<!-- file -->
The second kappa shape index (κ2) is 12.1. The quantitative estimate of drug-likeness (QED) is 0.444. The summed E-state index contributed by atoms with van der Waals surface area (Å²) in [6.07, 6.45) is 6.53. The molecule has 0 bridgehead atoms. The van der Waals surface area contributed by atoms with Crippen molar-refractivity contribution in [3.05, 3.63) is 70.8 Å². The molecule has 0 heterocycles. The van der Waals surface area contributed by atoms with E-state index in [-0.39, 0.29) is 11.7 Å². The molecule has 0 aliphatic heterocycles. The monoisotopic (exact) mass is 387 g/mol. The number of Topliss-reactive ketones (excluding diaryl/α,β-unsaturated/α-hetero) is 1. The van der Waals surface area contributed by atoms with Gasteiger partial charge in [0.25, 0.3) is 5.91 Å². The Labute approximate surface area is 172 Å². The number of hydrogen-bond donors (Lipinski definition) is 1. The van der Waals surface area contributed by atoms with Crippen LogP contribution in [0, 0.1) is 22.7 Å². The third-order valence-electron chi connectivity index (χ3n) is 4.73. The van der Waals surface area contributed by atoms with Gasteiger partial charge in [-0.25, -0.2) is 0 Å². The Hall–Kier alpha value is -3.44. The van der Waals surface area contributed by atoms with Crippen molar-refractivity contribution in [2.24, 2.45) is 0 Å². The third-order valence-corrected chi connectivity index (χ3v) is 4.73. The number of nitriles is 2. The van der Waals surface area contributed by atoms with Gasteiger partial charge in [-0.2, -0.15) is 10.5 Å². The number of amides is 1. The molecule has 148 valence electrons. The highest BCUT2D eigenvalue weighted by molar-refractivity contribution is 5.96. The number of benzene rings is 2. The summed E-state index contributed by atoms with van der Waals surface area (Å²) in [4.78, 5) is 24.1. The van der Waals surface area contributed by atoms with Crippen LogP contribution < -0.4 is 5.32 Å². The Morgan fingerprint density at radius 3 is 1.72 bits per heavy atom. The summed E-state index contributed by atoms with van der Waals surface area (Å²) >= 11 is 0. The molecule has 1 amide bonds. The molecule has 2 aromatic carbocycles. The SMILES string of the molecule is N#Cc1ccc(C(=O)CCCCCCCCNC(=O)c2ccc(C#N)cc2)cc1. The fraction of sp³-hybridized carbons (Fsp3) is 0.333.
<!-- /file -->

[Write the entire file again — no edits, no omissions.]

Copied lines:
The second kappa shape index (κ2) is 12.1. The quantitative estimate of drug-likeness (QED) is 0.444. The summed E-state index contributed by atoms with van der Waals surface area (Å²) in [6.07, 6.45) is 6.53. The molecule has 0 bridgehead atoms. The van der Waals surface area contributed by atoms with Crippen molar-refractivity contribution in [3.05, 3.63) is 70.8 Å². The molecule has 0 heterocycles. The van der Waals surface area contributed by atoms with E-state index in [-0.39, 0.29) is 11.7 Å². The molecule has 0 aliphatic heterocycles. The monoisotopic (exact) mass is 387 g/mol. The number of Topliss-reactive ketones (excluding diaryl/α,β-unsaturated/α-hetero) is 1. The van der Waals surface area contributed by atoms with Gasteiger partial charge in [0.25, 0.3) is 5.91 Å². The Labute approximate surface area is 172 Å². The number of hydrogen-bond donors (Lipinski definition) is 1. The van der Waals surface area contributed by atoms with Crippen LogP contribution in [0, 0.1) is 22.7 Å². The third-order valence-electron chi connectivity index (χ3n) is 4.73. The van der Waals surface area contributed by atoms with Gasteiger partial charge in [-0.25, -0.2) is 0 Å². The Hall–Kier alpha value is -3.44. The van der Waals surface area contributed by atoms with Crippen molar-refractivity contribution in [2.24, 2.45) is 0 Å². The third-order valence-corrected chi connectivity index (χ3v) is 4.73. The number of nitriles is 2. The van der Waals surface area contributed by atoms with Gasteiger partial charge in [-0.2, -0.15) is 10.5 Å². The number of amides is 1. The molecule has 148 valence electrons. The highest BCUT2D eigenvalue weighted by molar-refractivity contribution is 5.96. The number of benzene rings is 2. The summed E-state index contributed by atoms with van der Waals surface area (Å²) in [4.78, 5) is 24.1. The van der Waals surface area contributed by atoms with Crippen LogP contribution < -0.4 is 5.32 Å². The Morgan fingerprint density at radius 3 is 1.72 bits per heavy atom. The summed E-state index contributed by atoms with van der Waals surface area (Å²) >= 11 is 0. The molecule has 1 amide bonds. The molecule has 2 aromatic carbocycles. The SMILES string of the molecule is N#Cc1ccc(C(=O)CCCCCCCCNC(=O)c2ccc(C#N)cc2)cc1. The fraction of sp³-hybridized carbons (Fsp3) is 0.333.